Preserving plums is a great way to enjoy these tasty fruits for longer — especially if you have a plum tree in your backyard! We’ll show you how to freeze plums, how to dry them, and how to preserve fresh plums as jams and sauces.
What You Should Know before Preserving Plums
When preserving plums, be sure to pay attention to the quality of the fruit you’re buying:
- Use ripe plums – the fruit should be fully ripe but still firm to the touch
- Only use plums with an intact skin
- Separate out mushy plums or fruits with rotten spots
Across the US, plums are harvested from May through to the end of October. Depending on the variety of plum, sizes, shapes, and colors can be quite varied. Color variations of plums include black, blue-black, blue, blue-red, purple, purple-red, red, yellow, and yellow-green.
Choosing which plums you want to preserve is very much a personal choice. However, if you’re not growing your own, we highly recommend purchasing organically grown plums. You can find package-free organic plums at local farmers’ markets – check out LocalHarvest to find one near you!
1. How to Freeze Plums
Freezing plums is one of the simplest ways of preserving them: it doesn’t require much time or any special equipment. Depending on how you plan on using your frozen plums, there are two methods of freezing them. All you need is
- a freezer
- a clean cookie sheet
- a silicone baking mat
- some reusable containers
- a knife
To freeze plums, start by washing and drying them very gently. Then cut them in half to remove the pit.
From here, you can:
Freeze Plums as a Whole
- Preserve the plums by putting the halves back together.
- Layer them carefully on top of one another in your reusable containers.
Note: For this method, it is best to portion out the plums so you can freeze one recipe’s worth of plums in one container.
Flash Freeze Plums
- Line a baking sheet with a silicone baking mat (available on Amazon**). They make it very easy to remove the frozen fruit from the tray and you can reuse them.
- Slice the plums into smaller pieces and place them on the lined baking sheet – for best results spread them out so they aren’t touching.
- Place in the freezer for about half an hour, or until plums feel hard.
- Remove the plum pieces from tray and pop them into a reusable container of your choice and place them back in the freezer.
Frozen plums keep in the freezer for at least six months. You can use defrosted plums for baking, to add to smoothies or sauces, or to turn them into jams or chutneys later on.
Note: When baking with your preserved, frozen plums, you will need to increase the baking time by five to ten minutes.
2. Drying Plums/ Making Prunes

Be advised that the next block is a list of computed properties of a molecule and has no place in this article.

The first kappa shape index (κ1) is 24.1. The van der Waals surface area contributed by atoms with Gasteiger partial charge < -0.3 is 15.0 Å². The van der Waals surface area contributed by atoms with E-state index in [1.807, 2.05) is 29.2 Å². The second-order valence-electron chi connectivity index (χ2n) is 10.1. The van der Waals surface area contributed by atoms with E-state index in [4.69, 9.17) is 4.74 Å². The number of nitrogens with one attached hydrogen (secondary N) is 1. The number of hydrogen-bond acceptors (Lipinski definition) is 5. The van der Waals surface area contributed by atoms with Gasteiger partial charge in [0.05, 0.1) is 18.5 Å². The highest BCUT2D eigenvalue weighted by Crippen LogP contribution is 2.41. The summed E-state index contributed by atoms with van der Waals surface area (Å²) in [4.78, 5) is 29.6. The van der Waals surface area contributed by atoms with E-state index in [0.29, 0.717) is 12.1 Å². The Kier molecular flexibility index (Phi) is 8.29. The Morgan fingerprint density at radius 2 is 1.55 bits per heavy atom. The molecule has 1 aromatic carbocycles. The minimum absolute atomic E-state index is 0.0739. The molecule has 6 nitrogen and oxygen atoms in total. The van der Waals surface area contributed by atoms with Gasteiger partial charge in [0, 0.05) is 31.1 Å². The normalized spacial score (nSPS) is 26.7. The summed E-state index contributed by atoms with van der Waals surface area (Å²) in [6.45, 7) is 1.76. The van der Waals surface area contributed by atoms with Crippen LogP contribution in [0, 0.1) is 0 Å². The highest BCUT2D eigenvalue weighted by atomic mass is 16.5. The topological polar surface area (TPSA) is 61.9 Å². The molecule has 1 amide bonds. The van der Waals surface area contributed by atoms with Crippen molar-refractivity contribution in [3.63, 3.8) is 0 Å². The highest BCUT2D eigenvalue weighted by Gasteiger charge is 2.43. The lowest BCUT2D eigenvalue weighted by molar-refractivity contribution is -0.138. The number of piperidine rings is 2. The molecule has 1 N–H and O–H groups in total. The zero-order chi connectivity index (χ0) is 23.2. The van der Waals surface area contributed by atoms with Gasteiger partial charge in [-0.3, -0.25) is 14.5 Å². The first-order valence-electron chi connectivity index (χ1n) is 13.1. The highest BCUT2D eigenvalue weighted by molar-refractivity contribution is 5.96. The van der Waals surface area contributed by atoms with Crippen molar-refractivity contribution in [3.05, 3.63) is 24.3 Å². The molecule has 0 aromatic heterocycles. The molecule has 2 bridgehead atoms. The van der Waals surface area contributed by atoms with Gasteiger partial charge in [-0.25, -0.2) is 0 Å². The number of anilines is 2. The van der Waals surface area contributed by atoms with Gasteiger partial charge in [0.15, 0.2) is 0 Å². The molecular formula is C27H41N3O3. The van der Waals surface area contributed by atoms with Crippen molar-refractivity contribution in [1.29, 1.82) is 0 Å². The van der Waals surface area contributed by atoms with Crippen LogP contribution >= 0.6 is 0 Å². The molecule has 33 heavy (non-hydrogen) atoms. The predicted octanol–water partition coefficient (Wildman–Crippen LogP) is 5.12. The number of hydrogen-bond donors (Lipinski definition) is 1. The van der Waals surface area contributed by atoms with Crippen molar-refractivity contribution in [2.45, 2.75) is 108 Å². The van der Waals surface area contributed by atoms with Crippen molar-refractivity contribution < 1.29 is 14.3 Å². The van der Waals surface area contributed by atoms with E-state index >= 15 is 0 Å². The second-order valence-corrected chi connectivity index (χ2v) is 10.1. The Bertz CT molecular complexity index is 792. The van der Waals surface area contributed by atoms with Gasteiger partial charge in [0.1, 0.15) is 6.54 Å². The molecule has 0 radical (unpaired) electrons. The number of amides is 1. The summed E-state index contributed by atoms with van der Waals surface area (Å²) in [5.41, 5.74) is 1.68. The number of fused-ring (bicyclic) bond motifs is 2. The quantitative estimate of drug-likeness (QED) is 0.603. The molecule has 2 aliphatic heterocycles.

Unless you’re a dried fruit enthusiast, chances are you don’t have a food dehydrator at home. This oven drying method of preserving plums requires a lot of energy as they need to sit in the oven for approximately eight hours. To save on energy, try drying a few different things at once.
- Start by carefully washing and drying the fruit.
- Slice into the side of each plum to remove the pit.
- Heat the oven to 200˚F using the convection setting if available.
- Place a baking rack over a lined baking tray and lay plums on the rack.
- Baking time depends on your personal preference – check the fruit every hour or so until the desired dryness has been reached .
- Store in airtight containers at room temperature for up to two months or store them in the freezer for up to six months.
3. Preserving Plums As Jams, Chutneys and Sauces
This is the most well-known method when it comes to preserving plums. The list of ways to preserve plums in sauces or jams could go on and on, so we’ve rounded up a few of our favorite ones to share.
Plum Chutney: an aromatic mix of plums, apples, shallots, oil, red wine, mustard, sugar, and spices. It is a wonderful accompaniment to sandwiches, meats, cheeses, or even an alternative to cranberry sauce for Thanksgiving dinner. Give this recipe for Hot Sweet Plum Chutney a try!
Plum Jam: the best part about preserving plums as a jam is that there’s no need to add pectin. Plums naturally have moderate levels of pectin so all you need are plums, water, lemon juice, and maybe a little bit of sugar. Looking for a recipe? Try Wild Plum Jam.
Plum and Apple Sauce: try adding plums to the mix when you’re making applesauce. Check out our recipe here: Unsweetened Applesauce: Easy Sugar-Free Recipe
Tip: When making preserves, remember to sterilize all jars and lids beforehand.
Regardless of how you choose to preserve your plums, they make a delightful treat throughout the year. If you have more jars of plums than you know what to do with, consider giving them as homemade christmas gifts!affiliate links: If you buy here, you actively support Utopia.org because we get a small portion of the proceeds.
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